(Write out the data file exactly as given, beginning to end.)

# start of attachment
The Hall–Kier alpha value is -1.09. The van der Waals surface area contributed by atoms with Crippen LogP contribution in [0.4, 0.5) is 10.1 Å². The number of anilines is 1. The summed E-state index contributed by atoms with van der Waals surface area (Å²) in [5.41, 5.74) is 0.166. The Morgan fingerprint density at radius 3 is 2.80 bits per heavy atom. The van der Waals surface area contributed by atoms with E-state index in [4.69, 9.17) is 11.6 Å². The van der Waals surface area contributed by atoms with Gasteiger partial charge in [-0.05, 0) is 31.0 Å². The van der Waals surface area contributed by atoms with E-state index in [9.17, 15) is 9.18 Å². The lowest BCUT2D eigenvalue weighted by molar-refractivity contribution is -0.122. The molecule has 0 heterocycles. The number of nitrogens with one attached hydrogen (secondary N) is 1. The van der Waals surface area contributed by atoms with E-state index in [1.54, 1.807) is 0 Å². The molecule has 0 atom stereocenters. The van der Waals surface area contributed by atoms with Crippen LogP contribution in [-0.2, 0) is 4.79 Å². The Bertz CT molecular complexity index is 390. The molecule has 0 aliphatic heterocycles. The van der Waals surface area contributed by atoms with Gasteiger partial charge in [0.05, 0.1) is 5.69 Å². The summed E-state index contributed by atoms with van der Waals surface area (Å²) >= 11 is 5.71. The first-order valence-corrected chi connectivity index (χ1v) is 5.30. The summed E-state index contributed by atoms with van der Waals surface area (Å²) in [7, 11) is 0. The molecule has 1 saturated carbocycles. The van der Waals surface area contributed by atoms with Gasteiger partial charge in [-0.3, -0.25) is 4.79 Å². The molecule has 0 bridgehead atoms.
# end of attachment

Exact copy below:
The Hall–Kier alpha value is -1.09. The van der Waals surface area contributed by atoms with Crippen LogP contribution in [0.4, 0.5) is 10.1 Å². The number of anilines is 1. The summed E-state index contributed by atoms with van der Waals surface area (Å²) in [5.41, 5.74) is 0.166. The Morgan fingerprint density at radius 3 is 2.80 bits per heavy atom. The van der Waals surface area contributed by atoms with E-state index in [4.69, 9.17) is 11.6 Å². The van der Waals surface area contributed by atoms with Gasteiger partial charge in [-0.05, 0) is 31.0 Å². The van der Waals surface area contributed by atoms with E-state index in [9.17, 15) is 9.18 Å². The lowest BCUT2D eigenvalue weighted by molar-refractivity contribution is -0.122. The molecule has 0 heterocycles. The number of nitrogens with one attached hydrogen (secondary N) is 1. The van der Waals surface area contributed by atoms with E-state index in [1.54, 1.807) is 0 Å². The molecule has 0 atom stereocenters. The van der Waals surface area contributed by atoms with Crippen LogP contribution in [-0.2, 0) is 4.79 Å². The Bertz CT molecular complexity index is 390. The molecule has 0 aliphatic heterocycles. The van der Waals surface area contributed by atoms with Gasteiger partial charge in [0.05, 0.1) is 5.69 Å². The summed E-state index contributed by atoms with van der Waals surface area (Å²) >= 11 is 5.71. The first-order valence-corrected chi connectivity index (χ1v) is 5.30. The summed E-state index contributed by atoms with van der Waals surface area (Å²) in [7, 11) is 0. The molecule has 1 saturated carbocycles. The van der Waals surface area contributed by atoms with Gasteiger partial charge in [-0.3, -0.25) is 4.79 Å². The molecule has 0 bridgehead atoms.